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A primer for all things Pedro

Special to The Times

FOR more than 20 years Spain’s ever-evolving Pedro Almodovar has shown that an openly gay artist’s sensibility can be a strength. For Almodovar’s uses of melodrama, camp, drag queens and transvestites fuel his sense of life’s absurdities -- its cruelties and capriciousness.

As a lead-in to Almodovar’s latest film, “Volver,” which stars Penelope Cruz and reunites him with Carmen Maura, his original muse, Sony Pictures Classics will present “Viva Pedro,” a series of eight of Almodovar’s more significant films, in one-week runs at the Sunset 5.

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“Women on the Verge of a Nervous Breakdown” (Friday) With this 1988 release Almodovar moved into the mainstream with a funny movie full of sly comic touches. It’s a showcase for Maura, cast as a Madrid actress whose longtime lover and colleague dumps her. She doesn’t have a chance to fall apart because Almodovar catches her up in a nonstop, freewheeling farce. Amid much humor the film shows us a woman coming into her own and taking charge of her own destiny.

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“All About My Mother” (Sept. 1) This film won the 1999 foreign film Oscar. Its plot could scarcely be more far-fetched or loaded with coincidence; as such it reflects Almodovar’s mastery of tone. The series of calamities that befall a Madrid nurse (Cecilia Roth) becomes a testament to women’s indomitable strength in the face of adversity. Tragedy brings Roth together with the woman who inadvertently triggered it, a stage star (Marisa Paredes). Paying homage to the vintage woman’s picture, “All About My Mother” manages to be funny and poignant while showcasing six important actresses, including Cruz.

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“Talk to Her” (Sept. 8) A 2001 release, this film brings together two seemingly very different individuals, this time men, in an offbeat tale. Javier Camara’s fussy, plump male nurse becomes enamored by a beautiful young dancer in a coma (Leonor Watling) while Dario Grandinetti’s writer becomes intrigued by a striking bullfighter (Rosario Flores), who also winds up in a coma. Almodovar explores friendship and the power of love at its most paradoxical.

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“The Flower of My Secret” (Sept. 15) Released a decade ago, it finds Almodovar telling his story in a lower key than he had before, catching a woman on the verge of a nervous breakdown. She is a romance novelist (Marisa Paredes) who realizes she has outgrown her career in the face of a dying marriage. Almodovar concerns himself with all the other women in the film, and in doing so, celebrates the capacity of women to reach out to others.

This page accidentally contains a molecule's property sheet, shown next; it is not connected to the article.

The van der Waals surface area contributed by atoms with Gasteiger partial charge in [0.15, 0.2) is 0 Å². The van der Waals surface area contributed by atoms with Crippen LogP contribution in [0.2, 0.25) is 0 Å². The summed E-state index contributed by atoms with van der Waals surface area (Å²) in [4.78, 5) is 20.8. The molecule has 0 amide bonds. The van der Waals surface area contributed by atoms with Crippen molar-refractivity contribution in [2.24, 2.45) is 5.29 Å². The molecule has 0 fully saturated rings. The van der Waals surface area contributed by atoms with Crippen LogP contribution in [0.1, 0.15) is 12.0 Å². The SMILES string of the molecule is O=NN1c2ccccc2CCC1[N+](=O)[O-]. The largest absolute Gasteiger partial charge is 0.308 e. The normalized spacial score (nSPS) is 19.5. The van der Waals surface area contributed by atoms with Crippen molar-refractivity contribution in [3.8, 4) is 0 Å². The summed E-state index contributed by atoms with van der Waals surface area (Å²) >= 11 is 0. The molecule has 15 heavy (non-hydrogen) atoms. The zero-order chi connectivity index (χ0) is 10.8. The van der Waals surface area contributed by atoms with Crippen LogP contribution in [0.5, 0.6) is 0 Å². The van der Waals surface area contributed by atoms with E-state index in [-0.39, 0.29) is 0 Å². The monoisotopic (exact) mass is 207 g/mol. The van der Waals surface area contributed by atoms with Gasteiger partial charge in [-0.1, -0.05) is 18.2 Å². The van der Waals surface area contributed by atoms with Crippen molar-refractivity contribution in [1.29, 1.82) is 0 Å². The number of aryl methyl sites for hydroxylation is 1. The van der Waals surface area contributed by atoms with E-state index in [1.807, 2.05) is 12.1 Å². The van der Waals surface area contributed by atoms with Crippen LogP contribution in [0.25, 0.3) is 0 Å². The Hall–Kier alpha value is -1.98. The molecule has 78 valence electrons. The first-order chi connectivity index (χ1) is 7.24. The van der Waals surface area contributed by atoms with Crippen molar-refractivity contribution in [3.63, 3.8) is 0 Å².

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“Live Flesh” (Sept. 22) Don’t be put off by the title; this is an effortlessly articulated 1998 tragicomedy. Almodovar is outrageous when contemplating the folly of human passion when it collides with fate. A convoluted and volatile contemporary “La Ronde,” it helped consolidate Javier Bardem as a top male star of his generation and features Angela Molina, the last of Luis Bunuel’s memorable discoveries, and Liberto Rabal, grandson of one of Bunuel’s greatest stars, Francisco Rabal.

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“Law of Desire” (Sept. 29) Leave it to Almodovar to spin this 1987 lurid tale of lust and violence. The central figure is a famous gay film director (Eusebio Poncela) on a break from his lover and from filmmaking. He has a gaudy sister (Maura), a nightclub entertainer, and a handsome 20-year-old (Antonio Banderas) ardently pursuing him. What concerns Almodovar most is how these three respond to the “law of desire.”

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“Matador” (Oct. 6) In this swift, elegant 1988 release, Almodovar perceives in bullfighting an equation between sex and death that’s at the heart of this puritanical and macho culture. More disturbing than some earlier Almodovar films, the film stars Nacho Martinez as a celebrated torero, sidelined permanently by a goring that has left him lame, who has discovered that the only thing that equals the thrill of triumph in the bull ring is sex that ends in murder. Assumpta Serna’s criminal lawyer has discovered that sexual gratification demands skewering a man with the precision that Martinez has slain bulls.

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“Bad Education” (Oct. 13) In the boldest of Almodovar’s films, Gael Garcia Bernal’s actor approaches a successful young filmmaker (Fele Martinez), reminding him that as adolescents they had been best friends. He has written a script about their experiences and imagined how they had turned out as adults. As intrigued by the sexy, somewhat mysterious Garcia Bernal as by his script, Martinez commences investigating the actor as the film moves between past and present, reality and illusion.


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